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There are two sides to the Middle East – the political and religious hotbed that’s rarely off the world news agenda, and the ancient, hospitable and wildly romantic region that has inspired some of the world’s greatest travellers

For first-time visitors to the Middle East, the first surprise is the region’s diversity.

Yes, you’ll find some of the world’s greatest desert scenery here, but the area also boasts snow-capped peaks (the highest is Iran’s volcanic Mount Damavand), lush valleys (particularly in Israel, Lebanon and north Jordan), hip cities (try Beirut, Dubai or Tel Aviv on a Friday night) and world-class diving along the Red Sea and Arabian Sea coasts.

The ‘fertile crescent’ arcing from Egypt to Iran is the cradle of civilisation, and brims with historic sites. Most famous are the pyramids and temples of Egypt’s Nile Valley, but equally mesmerising are the Nabataean city of Petra in Jordan, the Persian cities of Shiraz and Isfahan in Iran, and the Roman ruins of Baalbec in Lebanon and Palmyra in Syria.

Biblical landmarks are scattered across restive Israel and Palestine – countries where travel is perfectly possible and hugely rewarding, but inevitably takes on a political dimension.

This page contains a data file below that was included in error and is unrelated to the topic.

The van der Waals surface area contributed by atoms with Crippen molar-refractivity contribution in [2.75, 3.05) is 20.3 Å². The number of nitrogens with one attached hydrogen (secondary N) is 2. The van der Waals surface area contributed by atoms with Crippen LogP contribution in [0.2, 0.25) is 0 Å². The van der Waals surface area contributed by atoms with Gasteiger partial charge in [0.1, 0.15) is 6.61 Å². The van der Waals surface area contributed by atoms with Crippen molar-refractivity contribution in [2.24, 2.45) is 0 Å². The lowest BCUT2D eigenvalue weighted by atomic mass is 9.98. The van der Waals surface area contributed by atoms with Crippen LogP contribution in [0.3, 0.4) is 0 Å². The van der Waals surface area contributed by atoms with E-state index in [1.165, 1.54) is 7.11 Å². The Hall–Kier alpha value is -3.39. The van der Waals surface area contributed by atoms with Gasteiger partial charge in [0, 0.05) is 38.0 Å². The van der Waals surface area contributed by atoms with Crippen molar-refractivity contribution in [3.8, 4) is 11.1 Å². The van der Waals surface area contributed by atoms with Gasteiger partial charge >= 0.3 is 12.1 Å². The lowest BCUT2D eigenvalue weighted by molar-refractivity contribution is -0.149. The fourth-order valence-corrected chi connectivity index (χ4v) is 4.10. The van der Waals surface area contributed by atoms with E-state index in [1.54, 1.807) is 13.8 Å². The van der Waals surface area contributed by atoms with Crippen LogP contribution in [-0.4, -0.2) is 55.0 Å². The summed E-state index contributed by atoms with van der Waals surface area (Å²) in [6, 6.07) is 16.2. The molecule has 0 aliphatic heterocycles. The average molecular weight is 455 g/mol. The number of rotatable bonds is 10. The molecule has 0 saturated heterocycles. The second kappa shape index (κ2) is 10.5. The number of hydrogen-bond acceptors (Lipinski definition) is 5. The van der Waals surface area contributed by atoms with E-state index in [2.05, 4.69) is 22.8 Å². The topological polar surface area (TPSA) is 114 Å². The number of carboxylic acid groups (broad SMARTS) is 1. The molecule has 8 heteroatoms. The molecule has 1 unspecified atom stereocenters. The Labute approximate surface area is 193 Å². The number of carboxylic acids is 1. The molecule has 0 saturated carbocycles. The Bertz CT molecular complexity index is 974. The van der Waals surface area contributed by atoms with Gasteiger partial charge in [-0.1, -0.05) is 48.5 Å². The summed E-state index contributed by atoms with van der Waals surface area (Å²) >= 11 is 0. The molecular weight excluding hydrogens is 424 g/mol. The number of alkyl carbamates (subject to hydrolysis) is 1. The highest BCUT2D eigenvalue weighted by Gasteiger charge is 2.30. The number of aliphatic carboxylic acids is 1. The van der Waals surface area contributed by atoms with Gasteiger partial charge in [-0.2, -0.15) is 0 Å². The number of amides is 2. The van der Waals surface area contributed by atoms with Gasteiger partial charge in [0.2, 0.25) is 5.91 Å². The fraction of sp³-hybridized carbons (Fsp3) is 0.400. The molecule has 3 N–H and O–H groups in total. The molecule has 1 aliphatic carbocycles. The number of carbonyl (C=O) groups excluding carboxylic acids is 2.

Further south into Arabia, Dubai and the arid Gulf states may be best-known for oil money and ultra-luxurious hotels, but there is another side too. Oman is fast becoming the Middle East’s adventure capital, offering mountain hikes, dune bashing and Bedouin encounters in the desert.

For well-prepared travellers, turbulent Yemen harbours untouched medieval cities like Shibam and the unique wildlife of Socotra island. Between the two, and spilling into little-visited Saudi Arabia, lie the vast dunes of the Empty Quarter, explored by Wilfred Thesiger in the 1940s.

Safety is a common concern for Middle East travellers. With the exception of Israel, the countries of the Middle East are predominantly Muslim, and as with any other part of the world, you should dress appropriately and familiarise yourself with local customs and etiquette.

In the main, though, you are far more likely to be overwhelmed by welcome than worry. Arab hospitality is no myth, and sitting down and talking with Middle Eastern locals is one of the greatest reasons to visit the region. A sweet tea, a nargileh (water pipe) and a game of backgammon are never far away.

So what are you waiting for? Start planning your Middle Eastern adventure today…

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